Therefore, it was hypothesized that intravoxel incoherent motion diffusion-weighted magnetic resonance imaging (IVIM-DWI) could be a supplementary or alternative perfusion imaging modality in cases where CEUS could not be performed to the level of sufficient quality for various reasons. In the present study, doxorubicin-nanoparticle-microbubble (Dox-NP-MB) therapy was applied in an orthotopic rat model of HCC and the utility of CEUS and IVIM-DWI in response evaluation was investigated.

Materials and Methods

Our Institutional Animal Care and Use Committee approved this study (IACUC No. 16-0097-S1AO [4]).

N1-S1 Tumor Cell Line Preparation

N1-S1 (CRL-1604, ATCC, Manassas, VA, USA) rat tumor cell lines were obtained and cultured in RPMI-1640 (Welgene, Daegu, Korea). The media were supplemented with 10% fetal bovine serum (Welgene) and a 1% penicillin/streptomycin mixture (Gibco, Grand Island, NY, USA). Cell viability was tested with trypan blue staining, which confirmed a >90% cell viability before tumor implantation procedures.

Orthotopic HCC Rat Model Using N1-S1 Cell Lines

After anesthetizing each male ~300-g Sprague-Dawley rat, 2.5×106 N1-S1 cells in 25 μL of the medium were gently injected under the hepatic capsule according to the established protocol of the tumor model [16]. To prevent spontaneous regression of N1-S1 HCCs, cyclosporine A (10 mg/kg/day, Chong Kun Dang Pharmaceutical Corp., Seoul, Korea) was subcutaneously administered starting 1 day before N1-S1 injection and continuing for 4 days after injection [17]. On the 10th day after injection, tumor growth was evaluated by scanning with a 3.0-T magnetic resonance imaging (MRI) scanner (Magnetom Trio, Siemens Healthineers, Erlangen, Germany). After confirming a tumor diameter of 7 mm or greater, rats were included in the experimental protocol.

Dox-NP-MB Preparation

Human serum albumin, 8% glutaraldehyde, and 99% ethanol were purchased from Sigma-Aldrich (St. Louis, MO, USA). Doxorubicin hydrochloride was obtained from Il-dong Pharmaceutics (Seoul, Korea), and 1,2-distearoyl-sn-glycero-3-phosphocholine (DPSC) and 1,2-distearoyl-sn-glycero-3-phosphoethanolamine-N-[succinyl (polyethylene glycol)-2000] (DSPE-PEG2k-NHS) were purchased from NOF Corporation (Tokyo, Japan). Dox-NP-MB was fabricated by conjugation of doxorubicin nanoparticles (Dox-NP) onto the surface of microbubbles.

First, Dox-NPs were synthesized by the desolvation method. Human serum albumin was dissolved in distilled water at a concentration of 30 mg/mL. The pH of the human serum albumin solution was adjusted to 8.5 using NaOH (0.01 M). After pH adjustment, ethanol was instilled dropwise for desolvation of human serum albumin until the solution was turbid. Next, 300 µL of 8% glutaraldehyde was added for cross-linking of human serum albumin. After overnight stirring, human serum albumin nanoparticles were purified by centrifugation at 15,000 rpm for 10 minutes. Purification was performed using phosphate-buffered saline (pH 7.4, 0.01 M) three times. Finally, doxorubicin was absorbed into the human serum albumin nanoparticles at a ratio of 1:10 (w/w).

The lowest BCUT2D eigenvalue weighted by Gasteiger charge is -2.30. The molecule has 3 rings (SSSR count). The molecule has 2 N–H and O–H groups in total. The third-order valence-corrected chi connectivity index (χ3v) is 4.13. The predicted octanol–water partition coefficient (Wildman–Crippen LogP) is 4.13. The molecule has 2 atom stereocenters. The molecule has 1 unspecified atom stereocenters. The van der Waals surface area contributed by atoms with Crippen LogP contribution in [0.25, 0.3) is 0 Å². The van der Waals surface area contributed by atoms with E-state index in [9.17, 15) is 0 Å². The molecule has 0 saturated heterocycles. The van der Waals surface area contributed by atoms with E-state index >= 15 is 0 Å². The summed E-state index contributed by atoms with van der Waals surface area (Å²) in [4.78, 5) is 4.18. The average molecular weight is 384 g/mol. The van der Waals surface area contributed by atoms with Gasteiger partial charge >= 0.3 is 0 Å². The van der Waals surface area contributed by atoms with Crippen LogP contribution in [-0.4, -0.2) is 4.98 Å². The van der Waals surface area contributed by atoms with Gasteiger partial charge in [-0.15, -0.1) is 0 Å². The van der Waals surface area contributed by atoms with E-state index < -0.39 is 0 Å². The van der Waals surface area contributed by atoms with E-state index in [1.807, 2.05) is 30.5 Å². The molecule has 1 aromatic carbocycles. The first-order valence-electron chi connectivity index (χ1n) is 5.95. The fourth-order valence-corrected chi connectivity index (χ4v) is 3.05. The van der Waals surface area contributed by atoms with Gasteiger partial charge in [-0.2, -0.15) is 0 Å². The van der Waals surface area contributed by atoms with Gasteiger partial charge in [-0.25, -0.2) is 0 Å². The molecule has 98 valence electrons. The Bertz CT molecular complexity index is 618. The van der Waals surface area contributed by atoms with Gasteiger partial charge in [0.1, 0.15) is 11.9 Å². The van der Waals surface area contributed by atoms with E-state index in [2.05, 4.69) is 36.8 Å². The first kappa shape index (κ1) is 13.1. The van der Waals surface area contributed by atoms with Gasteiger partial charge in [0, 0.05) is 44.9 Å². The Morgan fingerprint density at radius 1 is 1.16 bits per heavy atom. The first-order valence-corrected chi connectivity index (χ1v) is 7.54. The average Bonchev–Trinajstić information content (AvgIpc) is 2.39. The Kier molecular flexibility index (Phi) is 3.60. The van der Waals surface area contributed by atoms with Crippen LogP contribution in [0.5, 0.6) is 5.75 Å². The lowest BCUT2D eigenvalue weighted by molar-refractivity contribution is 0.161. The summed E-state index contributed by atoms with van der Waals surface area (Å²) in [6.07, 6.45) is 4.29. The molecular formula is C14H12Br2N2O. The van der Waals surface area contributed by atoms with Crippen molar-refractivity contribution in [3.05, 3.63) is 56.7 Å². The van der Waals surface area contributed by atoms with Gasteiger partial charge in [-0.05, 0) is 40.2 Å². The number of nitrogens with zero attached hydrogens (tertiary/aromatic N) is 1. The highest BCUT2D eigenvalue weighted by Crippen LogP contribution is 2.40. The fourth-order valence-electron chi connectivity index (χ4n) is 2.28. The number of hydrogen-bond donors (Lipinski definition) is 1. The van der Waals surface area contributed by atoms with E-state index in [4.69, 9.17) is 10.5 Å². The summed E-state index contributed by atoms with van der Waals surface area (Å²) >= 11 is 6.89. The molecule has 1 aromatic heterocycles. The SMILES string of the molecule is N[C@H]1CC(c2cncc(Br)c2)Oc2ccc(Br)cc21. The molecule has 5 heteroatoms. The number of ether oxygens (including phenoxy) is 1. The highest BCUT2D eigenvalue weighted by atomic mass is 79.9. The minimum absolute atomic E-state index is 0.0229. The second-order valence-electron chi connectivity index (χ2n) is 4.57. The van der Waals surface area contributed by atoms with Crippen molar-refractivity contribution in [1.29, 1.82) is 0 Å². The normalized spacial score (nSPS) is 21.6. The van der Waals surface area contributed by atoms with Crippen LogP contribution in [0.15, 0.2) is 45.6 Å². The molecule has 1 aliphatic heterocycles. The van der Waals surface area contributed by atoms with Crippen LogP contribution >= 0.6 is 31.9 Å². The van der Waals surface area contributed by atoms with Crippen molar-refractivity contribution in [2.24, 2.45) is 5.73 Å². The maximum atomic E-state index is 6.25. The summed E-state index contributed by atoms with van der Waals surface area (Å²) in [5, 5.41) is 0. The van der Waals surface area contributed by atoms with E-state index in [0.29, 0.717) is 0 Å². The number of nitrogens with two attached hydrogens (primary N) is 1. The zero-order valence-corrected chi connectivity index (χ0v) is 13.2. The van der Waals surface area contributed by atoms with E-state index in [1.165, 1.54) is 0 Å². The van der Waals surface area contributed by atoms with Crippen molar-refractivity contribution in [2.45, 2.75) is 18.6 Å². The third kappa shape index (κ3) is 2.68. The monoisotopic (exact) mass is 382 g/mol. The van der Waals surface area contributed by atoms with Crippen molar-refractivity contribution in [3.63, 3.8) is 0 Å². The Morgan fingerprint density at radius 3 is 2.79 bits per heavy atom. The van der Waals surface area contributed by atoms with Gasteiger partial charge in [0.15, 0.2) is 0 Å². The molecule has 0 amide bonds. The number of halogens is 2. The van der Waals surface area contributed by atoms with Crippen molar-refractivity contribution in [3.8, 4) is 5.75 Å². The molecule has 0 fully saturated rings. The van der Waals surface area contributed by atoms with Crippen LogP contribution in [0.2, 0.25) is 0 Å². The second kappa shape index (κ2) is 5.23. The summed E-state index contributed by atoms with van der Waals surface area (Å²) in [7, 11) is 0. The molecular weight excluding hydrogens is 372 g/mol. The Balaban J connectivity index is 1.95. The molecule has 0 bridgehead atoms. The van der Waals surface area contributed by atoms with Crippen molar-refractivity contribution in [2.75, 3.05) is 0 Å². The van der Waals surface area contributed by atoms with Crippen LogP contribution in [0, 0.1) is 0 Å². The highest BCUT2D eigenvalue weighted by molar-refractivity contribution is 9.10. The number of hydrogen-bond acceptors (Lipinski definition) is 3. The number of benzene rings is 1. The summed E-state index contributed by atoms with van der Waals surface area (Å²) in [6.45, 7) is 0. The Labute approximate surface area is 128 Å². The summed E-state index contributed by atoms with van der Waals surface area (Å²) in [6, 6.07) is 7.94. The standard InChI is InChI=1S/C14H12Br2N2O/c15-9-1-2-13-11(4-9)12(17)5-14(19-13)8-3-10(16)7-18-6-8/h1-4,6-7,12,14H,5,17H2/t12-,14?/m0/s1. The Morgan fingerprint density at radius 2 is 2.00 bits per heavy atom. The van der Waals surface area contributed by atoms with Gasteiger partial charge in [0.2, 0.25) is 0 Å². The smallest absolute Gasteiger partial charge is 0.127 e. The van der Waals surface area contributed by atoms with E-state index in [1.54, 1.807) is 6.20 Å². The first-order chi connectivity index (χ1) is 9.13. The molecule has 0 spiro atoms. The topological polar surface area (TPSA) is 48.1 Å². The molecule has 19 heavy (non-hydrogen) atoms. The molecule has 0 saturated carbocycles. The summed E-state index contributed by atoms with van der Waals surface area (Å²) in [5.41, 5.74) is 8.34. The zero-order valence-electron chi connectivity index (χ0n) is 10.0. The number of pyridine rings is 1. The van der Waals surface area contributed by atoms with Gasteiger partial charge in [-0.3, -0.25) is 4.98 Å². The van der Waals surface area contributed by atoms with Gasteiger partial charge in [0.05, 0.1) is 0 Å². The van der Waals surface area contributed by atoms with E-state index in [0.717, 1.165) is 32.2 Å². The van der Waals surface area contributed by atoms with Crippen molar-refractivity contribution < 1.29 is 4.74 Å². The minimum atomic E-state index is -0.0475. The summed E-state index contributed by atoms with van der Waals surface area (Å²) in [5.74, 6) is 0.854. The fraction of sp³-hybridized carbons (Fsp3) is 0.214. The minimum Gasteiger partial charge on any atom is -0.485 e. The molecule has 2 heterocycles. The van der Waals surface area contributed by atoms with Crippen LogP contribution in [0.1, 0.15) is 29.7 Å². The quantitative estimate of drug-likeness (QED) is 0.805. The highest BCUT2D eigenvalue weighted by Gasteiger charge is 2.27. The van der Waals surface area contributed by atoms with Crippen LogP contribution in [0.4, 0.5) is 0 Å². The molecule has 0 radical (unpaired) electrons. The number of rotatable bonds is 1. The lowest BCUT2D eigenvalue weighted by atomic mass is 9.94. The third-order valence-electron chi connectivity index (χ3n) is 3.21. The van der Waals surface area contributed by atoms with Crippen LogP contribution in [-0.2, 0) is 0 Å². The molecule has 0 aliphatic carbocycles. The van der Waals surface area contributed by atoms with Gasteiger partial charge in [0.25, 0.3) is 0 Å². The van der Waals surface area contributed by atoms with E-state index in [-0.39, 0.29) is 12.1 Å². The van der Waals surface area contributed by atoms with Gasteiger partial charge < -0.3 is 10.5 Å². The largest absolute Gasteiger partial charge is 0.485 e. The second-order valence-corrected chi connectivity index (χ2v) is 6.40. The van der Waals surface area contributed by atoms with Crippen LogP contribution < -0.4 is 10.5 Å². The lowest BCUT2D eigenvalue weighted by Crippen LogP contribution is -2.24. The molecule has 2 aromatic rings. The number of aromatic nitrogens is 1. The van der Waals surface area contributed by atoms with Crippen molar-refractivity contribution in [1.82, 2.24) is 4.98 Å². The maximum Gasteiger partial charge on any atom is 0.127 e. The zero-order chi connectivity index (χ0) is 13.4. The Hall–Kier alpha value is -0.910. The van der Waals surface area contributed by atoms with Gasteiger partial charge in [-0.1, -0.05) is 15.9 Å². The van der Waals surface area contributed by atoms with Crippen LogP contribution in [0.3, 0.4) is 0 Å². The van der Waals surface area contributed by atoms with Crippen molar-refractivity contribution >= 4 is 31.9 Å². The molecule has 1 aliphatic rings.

Microbubbles were synthesized using DSPC and DSPE-PEG2k-NHS at a molar ratio of 9:1 (DSP:DSPE-PEG2k-NHS). Two kinds of phospholipids were dissolved in chloroform, and the chloroform was then fully evaporated from the phospholipid bilayer. The phospholipid bilayer was then hydrated at a phase transition temperature of 55°C. Next, 1 mg/mL of phospholipid solution (1 mL) was added to a 2-mL vial, and the headspace of the vial was filled with sulfur hexafluoride (SF6) gas. Finally, microbubbles were fabricated by agitation for 45 seconds using a Vialmix (Lantheus Medical Imaging, Billerica, MA, USA).

Dox-NPs and microbubbles were immediately conjugated by the addition of Dox-NPs for 1 hour. The loading efficiency of doxorubicin was analyzed using high-performance liquid chromatography (Agilent, Waldbronn, Germany). The size distributions of Dox-NPs, microbubbles, and Dox-NP-MBs were measured using the dynamic light-scattering method.

Experimental Protocols and Dox-NP-MB Delivery

Twenty-eight N1-S1 model rats were randomly divided into four groups. Group (G) 1 was treated with Dox-NP-MB, G2 with doxorubicin (Dox), G3 with nanoparticle microbubble (NP-MB), and G4 with saline as a control. After achieving anesthesia, ultrasound was performed to identify the tumors. For G1 and G2, a single dose of each agent containing 5 mg of Dox per kilogram of body weight was injected into the rats’ tail vein on days 0 and 7 [18]. For G1, immediately after administrating Dox-NP-MB into the rats’ tail vein, sonication of Dox-NP-MB was performed at a mechanical index of 1.2 using continuous up-and-down sweeping of the convex transducer over the rat liver to visualize the tumor for 15 minutes. For G3, a 1.5-mL solution of NP-MBs unloaded with Dox was injected into the tail vein on days 0 and 7. For G4, 1.5 mL of saline was injected into the tail vein on days 0 and 7. Fig. 1 illustrates the structure of Dox-NP-MB, the procedure of Dox-NP-MB administration, and the experimental design.

Fig. 1.